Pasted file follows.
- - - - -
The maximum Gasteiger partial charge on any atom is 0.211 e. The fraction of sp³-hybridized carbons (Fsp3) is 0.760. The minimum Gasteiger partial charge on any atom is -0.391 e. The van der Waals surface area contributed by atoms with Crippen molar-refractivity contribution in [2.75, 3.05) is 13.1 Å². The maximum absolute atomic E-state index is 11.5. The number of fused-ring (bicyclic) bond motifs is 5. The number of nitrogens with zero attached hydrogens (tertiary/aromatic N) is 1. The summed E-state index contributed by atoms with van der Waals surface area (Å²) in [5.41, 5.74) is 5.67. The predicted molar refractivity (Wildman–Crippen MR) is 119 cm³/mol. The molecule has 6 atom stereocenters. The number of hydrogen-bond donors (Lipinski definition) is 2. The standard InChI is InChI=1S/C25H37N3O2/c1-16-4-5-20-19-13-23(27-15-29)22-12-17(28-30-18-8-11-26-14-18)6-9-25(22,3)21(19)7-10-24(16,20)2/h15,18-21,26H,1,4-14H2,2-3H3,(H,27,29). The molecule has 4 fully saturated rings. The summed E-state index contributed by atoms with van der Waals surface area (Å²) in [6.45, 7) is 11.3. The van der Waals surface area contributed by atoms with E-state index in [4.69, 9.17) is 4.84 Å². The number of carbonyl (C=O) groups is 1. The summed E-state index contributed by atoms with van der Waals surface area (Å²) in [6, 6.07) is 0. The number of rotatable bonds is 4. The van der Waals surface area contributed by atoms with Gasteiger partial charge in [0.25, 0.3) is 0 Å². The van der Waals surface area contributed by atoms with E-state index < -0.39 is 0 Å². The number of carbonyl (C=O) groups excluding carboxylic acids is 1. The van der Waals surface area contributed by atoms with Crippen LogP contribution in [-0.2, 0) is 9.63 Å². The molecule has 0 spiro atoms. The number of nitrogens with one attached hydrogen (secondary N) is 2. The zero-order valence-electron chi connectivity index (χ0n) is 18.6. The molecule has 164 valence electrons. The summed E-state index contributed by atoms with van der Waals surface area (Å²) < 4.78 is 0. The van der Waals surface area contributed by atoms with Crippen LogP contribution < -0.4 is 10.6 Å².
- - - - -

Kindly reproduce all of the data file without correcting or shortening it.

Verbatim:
The maximum Gasteiger partial charge on any atom is 0.211 e. The fraction of sp³-hybridized carbons (Fsp3) is 0.760. The minimum Gasteiger partial charge on any atom is -0.391 e. The van der Waals surface area contributed by atoms with Crippen molar-refractivity contribution in [2.75, 3.05) is 13.1 Å². The maximum absolute atomic E-state index is 11.5. The number of fused-ring (bicyclic) bond motifs is 5. The number of nitrogens with zero attached hydrogens (tertiary/aromatic N) is 1. The summed E-state index contributed by atoms with van der Waals surface area (Å²) in [5.41, 5.74) is 5.67. The predicted molar refractivity (Wildman–Crippen MR) is 119 cm³/mol. The molecule has 6 atom stereocenters. The number of hydrogen-bond donors (Lipinski definition) is 2. The standard InChI is InChI=1S/C25H37N3O2/c1-16-4-5-20-19-13-23(27-15-29)22-12-17(28-30-18-8-11-26-14-18)6-9-25(22,3)21(19)7-10-24(16,20)2/h15,18-21,26H,1,4-14H2,2-3H3,(H,27,29). The molecule has 4 fully saturated rings. The summed E-state index contributed by atoms with van der Waals surface area (Å²) in [6.45, 7) is 11.3. The van der Waals surface area contributed by atoms with E-state index in [4.69, 9.17) is 4.84 Å². The number of carbonyl (C=O) groups is 1. The summed E-state index contributed by atoms with van der Waals surface area (Å²) in [6, 6.07) is 0. The number of rotatable bonds is 4. The van der Waals surface area contributed by atoms with Gasteiger partial charge in [0.25, 0.3) is 0 Å². The van der Waals surface area contributed by atoms with E-state index < -0.39 is 0 Å². The number of carbonyl (C=O) groups excluding carboxylic acids is 1. The van der Waals surface area contributed by atoms with Crippen LogP contribution in [-0.2, 0) is 9.63 Å². The molecule has 0 spiro atoms. The number of nitrogens with one attached hydrogen (secondary N) is 2. The zero-order valence-electron chi connectivity index (χ0n) is 18.6. The molecule has 164 valence electrons. The summed E-state index contributed by atoms with van der Waals surface area (Å²) < 4.78 is 0. The van der Waals surface area contributed by atoms with Crippen LogP contribution < -0.4 is 10.6 Å².